The story of the meeting of the King of Sedom, Malkizedeq and Avram illustrates a key dimension of Avram's mission. Avram's ultimate purpose was to revolutionize both theology and politics. He wished to draw mankind toward proper knowledge and service of the One God, and away from the pursuit of material gain and self-aggrandizement. Avram's interaction with key religious and political figures afforded him the opportunity to spread his message and to try and effectuate positive change in society. Unfortunately, mankind has yet to internalize the lessons he taught.

18 comments:

Yehuda said...

How do you interpret יִּתֶּן-לוֹ מַעֲשֵׂר, מִכֹּל? Why did Avram give this idolater priest Ma'aser? Perhaps this ma'aser is unrelated to the Ma'aser we give our kohanim but that seems unlikely.

Yehuda said...

You said:
However, the traditional interpretation rests upon a foundation that has been shaken by modern scholarship. We now know that El Elyon was not Hashem; rather, it was a Canaanite god popular during the period of the Patriarchs.

The article in Wikipedia does not seem to prove that El Elyon is necessarily being used to refer to a Canaanite god (otherwise every time the Torah uses the word El it would be referring to an pagan deity). However, it is clear that these words had idolatrous connotations in Canaanite culture. I do not mean to say that this disproves your hypothesis. What I mean to say is that the textual context is a greater support for what you are saying.
The exchange between Avram and Malkizedek could be taken as a support for Sarna's general approach (certainly not all his conclusions or opinions ח"ו) - namely, the Torah addressed itself to the prevailing Egyptian and Canaanite cultures of the time - even making veiled or explicit reference to their literature (similar to Rambam's view - as we have discussed on other occasions).

Rabbi Joshua Maroof said...

You are reading that part of the verse through the prism of the traditional commentaries.

I would argue for this reading:

"And he [Malkizedeq] gave him [Avram] a tenth of all (i.e., a tenth of all of the bread and wine he had brought as an offering)."

Malkizedeq is so impressed with the blessedness of Avram that he makes a donation to him from his personal funds.

Yehuda said...

I had a feeling you would interpret it that way. I remember seeing such a possibility somewhere although I can not remember where I saw it (and I can not check b/c most of my s'forim are in boxes). The only difficulty I find with this interpretation is why it says "MiKol" - this seems to be making reference to the "r'chush".

Additionally, there do seem to be some indication that the Torah holds Malkizedek in high regard (note his name and his place of residence).

Yehuda said...

Hacham, now that I am more actively involved in your blog I believe you owe my blog a visit and a constructive comment or two.

Rabbi Joshua Maroof said...

Oh, Yehuda, is that how it works?

I have visited your blog but I've been terribly strapped for time lately. I will comment soon.

The fact that Malkizedeq lived in Yerushalayim is not in and of itself significant, being that idolaters lived there even after kibush haaretz.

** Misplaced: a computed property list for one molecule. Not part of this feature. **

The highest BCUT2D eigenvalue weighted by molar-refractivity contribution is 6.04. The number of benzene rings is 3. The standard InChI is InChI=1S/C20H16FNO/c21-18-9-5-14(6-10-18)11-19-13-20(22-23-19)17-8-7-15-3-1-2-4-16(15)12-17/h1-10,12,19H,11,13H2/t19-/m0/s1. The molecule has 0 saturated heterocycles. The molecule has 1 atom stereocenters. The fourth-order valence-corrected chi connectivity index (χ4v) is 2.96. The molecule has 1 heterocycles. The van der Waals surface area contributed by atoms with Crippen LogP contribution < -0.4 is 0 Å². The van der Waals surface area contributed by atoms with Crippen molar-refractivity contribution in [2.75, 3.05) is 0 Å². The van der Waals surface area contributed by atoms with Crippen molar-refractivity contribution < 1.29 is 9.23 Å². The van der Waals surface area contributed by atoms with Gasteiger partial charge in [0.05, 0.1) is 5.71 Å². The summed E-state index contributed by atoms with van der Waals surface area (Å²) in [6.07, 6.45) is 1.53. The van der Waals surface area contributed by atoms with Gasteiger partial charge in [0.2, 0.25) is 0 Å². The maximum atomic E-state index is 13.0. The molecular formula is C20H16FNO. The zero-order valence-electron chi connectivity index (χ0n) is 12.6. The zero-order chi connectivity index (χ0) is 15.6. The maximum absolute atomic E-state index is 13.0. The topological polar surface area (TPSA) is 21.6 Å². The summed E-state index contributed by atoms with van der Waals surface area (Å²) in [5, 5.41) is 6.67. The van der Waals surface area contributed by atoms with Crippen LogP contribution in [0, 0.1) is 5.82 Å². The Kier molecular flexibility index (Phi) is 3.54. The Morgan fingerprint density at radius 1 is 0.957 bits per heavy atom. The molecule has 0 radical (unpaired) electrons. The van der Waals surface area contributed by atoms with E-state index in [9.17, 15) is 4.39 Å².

His name "Malkizedeq" is probably a conventional title for the King of Jerusalem, like "Avimelech" for the Pelishtim or "Pharaoh" for Egypt.

Understanding Malkizedeq as the giver of Maaser makes sense because that way you don't have to switch the subject of the sentence midstream. It flows better.

I believe this may also be related to the mahloket Rambam and Raavad re: who instituted Maaser, Avraham or Yitzhaq.

BTW, I'm not sure which version of the Torah you're using, but in my version we give Maaser to Leviyim, not Kohanim.

Yehuda said...

The cause of the mistake about who ma'aser is given to was due to the context of the passage. I understand what you are saying about his name (although it would be nice to have some proof that this is a title and not his name) - I only mean to say it could be hinting a something (the Torah says he is the king of Shalem not Yerushalayim). I also recognized the point about the change in subject but "MiKol" is still bothersome (both ways of reading come along with a difficulty).

Rabbi Joshua Maroof said...

Regarding Malkizedek as a title, look at these articles:

http://en.wikipedia.org/wiki/Malkizedek

http://en.wikipedia.org/wiki/zedek

Shalem was the early name of Yerushalayim, wasn't it?

Yehuda said...

Very interesting articles. The article in Wikipedia on Jerusalem discusses briefly the possible earlier name of the city, Urušalim.

Anonymous said...

It occurs to me that the Western world, which has embraced monotheism, is also marked by self-aggrandizement; while the Eastern, which has not by and large embraced monotheism, is less self-aggrandizing. Gives one pause.

Rabbi Joshua Maroof said...

That shouldn't be the case. Monotheism should beget profound humility. I think that other features of Western culture are responsible for that phenomenon.

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gloria said...

I am surprised to read the way you have interpreted about malkizedec. Any person with normal understanding can know that he was the priest of High God and Abram gave him the Maaser.